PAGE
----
Shaque showed a marriage wilting under the strain of doubt and suspicion. In focusing mainly on the relationship between Vinod and Meena, from their initial scenes of loving comfort to the rise in tension between the couple, Shaque scores in making the point without much melodrama. Vinod and Shabana are comfortable with each other and themselves, and their romantic scenes have a sweetness while there’s the required edginess in the confrontation scenes. Their relationship is lightly drawn, just private moments in a family setting, and the tenderness and passion is evident without heavy underlining.
Vinod Khanna plays his Vinod Joshi well – his focus on becoming rich so his child will suffer no want; his  deep love for his wife and child – it’s clear that he will do anything to secure their happiness; his anger at Man Singh’s duplicity which forces him to threaten Man Singh leading to further tragedy; his deep shock at what he sees as Meena’s betrayal; his grief at her lack of faith in him – Vinod Khanna brought out the complexities of his character in a controlled performance that really made me wish I’d taken a closer look at the actor’s performances much earlier. The character of Vinod Joshi is also a stubborn one. At one point, when he’s asked to identify the source of his initial investment, he baulks. Not because he doesn’t have an answer, but because he feels that, after all these years, his word should be enough.
Shabana had an equally complex role. Her Meena is shown to be a person who regards the truth highly, and who teaches her son that one should own up to one’s actions and make amends where possible. Her belief in her husband shaken, she cannot rest until she uncovers the truth. The way she goes about it, her love for her husband overriding her usual good sense, the consequences of her actions leading her to the brink of wrecking the very thing she’s trying to save – her marriage. Yet, she cannot pull back. It leads her to take an action so drastic that Vinod, realising what he might have lost, is shaken to the core.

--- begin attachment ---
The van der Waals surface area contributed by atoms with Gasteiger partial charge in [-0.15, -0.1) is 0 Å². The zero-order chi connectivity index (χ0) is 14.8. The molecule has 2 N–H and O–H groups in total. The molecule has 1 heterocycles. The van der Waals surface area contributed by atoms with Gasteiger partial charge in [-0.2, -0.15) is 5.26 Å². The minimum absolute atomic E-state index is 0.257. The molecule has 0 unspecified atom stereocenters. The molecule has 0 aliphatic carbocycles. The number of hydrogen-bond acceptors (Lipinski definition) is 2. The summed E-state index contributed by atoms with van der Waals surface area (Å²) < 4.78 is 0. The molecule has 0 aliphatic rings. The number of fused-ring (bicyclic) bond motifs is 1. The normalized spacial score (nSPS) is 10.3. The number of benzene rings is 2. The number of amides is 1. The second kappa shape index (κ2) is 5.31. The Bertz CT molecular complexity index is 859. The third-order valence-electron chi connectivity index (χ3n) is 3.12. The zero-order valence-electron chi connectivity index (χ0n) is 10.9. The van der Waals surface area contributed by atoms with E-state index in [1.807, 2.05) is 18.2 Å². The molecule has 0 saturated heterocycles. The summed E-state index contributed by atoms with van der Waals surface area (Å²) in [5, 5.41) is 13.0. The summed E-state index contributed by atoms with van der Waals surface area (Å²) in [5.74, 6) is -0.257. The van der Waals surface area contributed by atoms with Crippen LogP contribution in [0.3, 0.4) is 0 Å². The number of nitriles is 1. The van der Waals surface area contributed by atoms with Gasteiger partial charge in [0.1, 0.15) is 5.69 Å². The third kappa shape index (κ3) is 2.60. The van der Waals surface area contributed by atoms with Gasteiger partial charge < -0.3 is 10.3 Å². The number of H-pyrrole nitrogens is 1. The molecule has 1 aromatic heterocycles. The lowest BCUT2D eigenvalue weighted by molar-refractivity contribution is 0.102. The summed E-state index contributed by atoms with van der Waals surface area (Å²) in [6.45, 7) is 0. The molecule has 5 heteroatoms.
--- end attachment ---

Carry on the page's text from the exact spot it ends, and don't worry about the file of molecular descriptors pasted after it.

Utpal Dutt plays Man Singh with his usual confidence – it's a small role, but an important one, and Dutt hides bluster behind quietness, a barely-suppressed manic energy veiled by a genteel voice and timid self-deprecation. In fact, that’s what is so appealing about Shaque – the quietness of the characterisation. Could it have been better? Yes, in some ways. But on the whole, Shaque is a well-crafted, well-acted film and well worth viewing.